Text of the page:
The class of 2008 aims to raise $53,000 by Dec. 1 for FrogHouse, the junior class Habitat for Humanity project, which provides a new volunteer-built home for a family in need.The $53,000 is the standard fee required by Habitat for Humanity for the build, said Melissa Boyd, associate director of the TCU Leadership Center. The money will pay for everything from land to needed materials, she said.
Habitat for Humanity requires a minimum 50 percent down payment at least 60 days before construction begins; the other 50 percent is due 30 days after the down payment, Boyd said. The entire down payment for FrogHouse will be paid on Dec. 1, since students aren’t on campus to raise funds during winter break, Boyd said.
FrogHouse Executive Director Alison Raff, a junior movement science major, said she has no doubt the $53,000 will be raised by Dec. 1.
“We’ll make it,” she said. “It’s going to be hard to do it, but I think that people are going to realize that this is a good cause, and they are going to want to do whatever they can.”
The project is led by a group of juniors who meet every Sunday night as part of a class in the School of Education. Students receive three hours of class credit for their work on the project.
FrogHouse team members sent letters to corporations and businesses in the Dallas/Fort Worth area and to parents of the junior class asking for donations, Raff said. They also asked for donations after a presentation at the Parents Council meeting during Family Week.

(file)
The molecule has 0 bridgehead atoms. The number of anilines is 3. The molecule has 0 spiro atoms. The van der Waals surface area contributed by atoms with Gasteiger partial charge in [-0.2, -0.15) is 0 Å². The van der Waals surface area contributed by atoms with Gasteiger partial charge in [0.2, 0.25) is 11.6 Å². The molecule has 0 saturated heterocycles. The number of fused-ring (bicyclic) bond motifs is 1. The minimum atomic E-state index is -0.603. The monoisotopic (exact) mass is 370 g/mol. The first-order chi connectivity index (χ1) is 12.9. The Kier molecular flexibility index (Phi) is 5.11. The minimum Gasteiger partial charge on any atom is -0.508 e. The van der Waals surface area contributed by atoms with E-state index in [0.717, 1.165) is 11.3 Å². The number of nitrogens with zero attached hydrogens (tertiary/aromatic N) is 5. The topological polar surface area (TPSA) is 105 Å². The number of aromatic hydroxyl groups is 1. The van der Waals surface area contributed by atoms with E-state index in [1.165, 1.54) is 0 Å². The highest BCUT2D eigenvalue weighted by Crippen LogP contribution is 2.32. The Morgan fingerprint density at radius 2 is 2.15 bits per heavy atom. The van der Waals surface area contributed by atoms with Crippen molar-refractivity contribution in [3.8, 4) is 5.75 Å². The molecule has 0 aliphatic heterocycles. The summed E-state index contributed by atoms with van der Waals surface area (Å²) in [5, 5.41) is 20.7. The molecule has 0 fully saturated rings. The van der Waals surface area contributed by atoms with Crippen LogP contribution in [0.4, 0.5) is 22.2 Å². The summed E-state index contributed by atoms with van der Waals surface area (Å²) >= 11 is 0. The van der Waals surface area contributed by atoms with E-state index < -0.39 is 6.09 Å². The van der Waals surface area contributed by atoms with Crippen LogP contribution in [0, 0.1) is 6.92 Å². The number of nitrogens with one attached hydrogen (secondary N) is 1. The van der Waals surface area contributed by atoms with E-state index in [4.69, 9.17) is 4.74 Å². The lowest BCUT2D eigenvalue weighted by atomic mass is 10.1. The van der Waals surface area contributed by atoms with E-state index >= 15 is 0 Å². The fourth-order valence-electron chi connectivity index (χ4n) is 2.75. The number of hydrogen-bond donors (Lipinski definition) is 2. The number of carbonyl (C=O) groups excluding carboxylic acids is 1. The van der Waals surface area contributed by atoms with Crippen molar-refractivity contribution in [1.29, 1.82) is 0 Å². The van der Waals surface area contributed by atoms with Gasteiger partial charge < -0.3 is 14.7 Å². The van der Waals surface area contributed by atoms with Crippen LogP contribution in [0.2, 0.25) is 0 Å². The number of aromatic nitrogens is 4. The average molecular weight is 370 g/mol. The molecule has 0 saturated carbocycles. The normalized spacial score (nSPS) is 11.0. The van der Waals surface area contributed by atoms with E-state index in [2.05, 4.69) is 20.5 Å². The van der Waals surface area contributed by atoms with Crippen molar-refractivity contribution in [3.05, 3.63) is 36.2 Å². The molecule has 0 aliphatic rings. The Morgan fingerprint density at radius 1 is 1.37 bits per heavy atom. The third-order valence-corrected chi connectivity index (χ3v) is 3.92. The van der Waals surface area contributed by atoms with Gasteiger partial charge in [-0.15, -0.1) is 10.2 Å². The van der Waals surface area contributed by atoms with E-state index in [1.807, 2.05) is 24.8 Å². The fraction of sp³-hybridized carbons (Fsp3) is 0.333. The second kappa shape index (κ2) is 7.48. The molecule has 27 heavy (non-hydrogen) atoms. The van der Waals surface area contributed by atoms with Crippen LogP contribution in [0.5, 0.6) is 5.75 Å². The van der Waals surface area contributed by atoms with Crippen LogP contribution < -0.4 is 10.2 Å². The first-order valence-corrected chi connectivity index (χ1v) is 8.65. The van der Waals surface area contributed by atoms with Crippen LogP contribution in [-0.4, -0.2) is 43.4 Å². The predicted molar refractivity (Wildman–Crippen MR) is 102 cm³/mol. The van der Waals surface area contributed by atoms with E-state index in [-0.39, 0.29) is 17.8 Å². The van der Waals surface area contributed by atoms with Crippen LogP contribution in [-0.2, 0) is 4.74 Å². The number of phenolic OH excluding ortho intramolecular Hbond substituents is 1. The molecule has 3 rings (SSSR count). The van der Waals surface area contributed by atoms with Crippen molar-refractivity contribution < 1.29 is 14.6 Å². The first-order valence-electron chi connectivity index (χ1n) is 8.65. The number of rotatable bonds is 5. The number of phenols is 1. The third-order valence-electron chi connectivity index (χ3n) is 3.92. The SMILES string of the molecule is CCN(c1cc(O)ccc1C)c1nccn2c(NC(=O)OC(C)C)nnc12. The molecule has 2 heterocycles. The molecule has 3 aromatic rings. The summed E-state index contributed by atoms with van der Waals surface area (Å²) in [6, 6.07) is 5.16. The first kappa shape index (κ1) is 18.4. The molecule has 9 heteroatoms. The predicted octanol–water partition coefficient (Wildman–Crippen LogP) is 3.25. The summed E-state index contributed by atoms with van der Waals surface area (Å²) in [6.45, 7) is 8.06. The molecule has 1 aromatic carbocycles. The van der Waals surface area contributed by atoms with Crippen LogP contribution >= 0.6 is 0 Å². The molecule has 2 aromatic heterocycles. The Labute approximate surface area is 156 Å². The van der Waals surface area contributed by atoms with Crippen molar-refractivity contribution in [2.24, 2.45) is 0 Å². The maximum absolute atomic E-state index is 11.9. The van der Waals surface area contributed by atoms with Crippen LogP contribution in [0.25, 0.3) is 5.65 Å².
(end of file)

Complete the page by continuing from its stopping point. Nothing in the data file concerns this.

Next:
The students have already raised more than $11,200, majority of which has come from parents of juniors, said Marcy Paul, director of the Women’s Resource Center and FrogHouse adviser.
There are also fundraising events scheduled during Junior Week, which takes place in mid-October, Raff said. The biggest event they have planned is a percentage night on Oct. 16 at Potbelly Sandwich Works, where the restaurant will donate 50 percent of its proceeds to the FrogHouse fund.
“That’s going to be a big thing for us to do – getting the word out about that,” Raff said.
FrogHouse is the class gift from the class of 2008.
“Junior year is almost the end of our time at TCU,” said FrogHouse team member Rachel Fosdahl. “Now is the time for us to branch out into the community.”
Fosdahl, a junior English major, said she wanted to be a part of FrogHouse because she enjoys helping people.
“It’s intense, but it’s a lot of fun,” she said. “It’s really rewarding to be able to see it from start to finish.”
Fosdahl and Raff both emphasized the importance of giving back to the community.
“As children we all had houses and security,” Fosdahl said. “But these people don’t have that. We’re just giving them the same that we had.”
FrogHouse had to raise $51,500 last year. Team members raised $30,000, and the office of Student Affairs paid for the remainder. Boyd said if the team fails to raise the money this year, it would be covered by the office of Student Affairs again.
“We can’t fail or the family doesn’t get a home,” Boyd said.
Construction will begin the third week in February. Building, which could take eight to nine weeks to complete depending on the weather, will take place on Fridays and Saturdays.
Last year’s FrogHouse opened three weeks later than planned due to several rain-based postponements, but the family of eight is now living in its four-bedroom house.
The location for this year’s FrogHouse is not yet finalized, but, Fosdahl said, ideally it will be close to campus.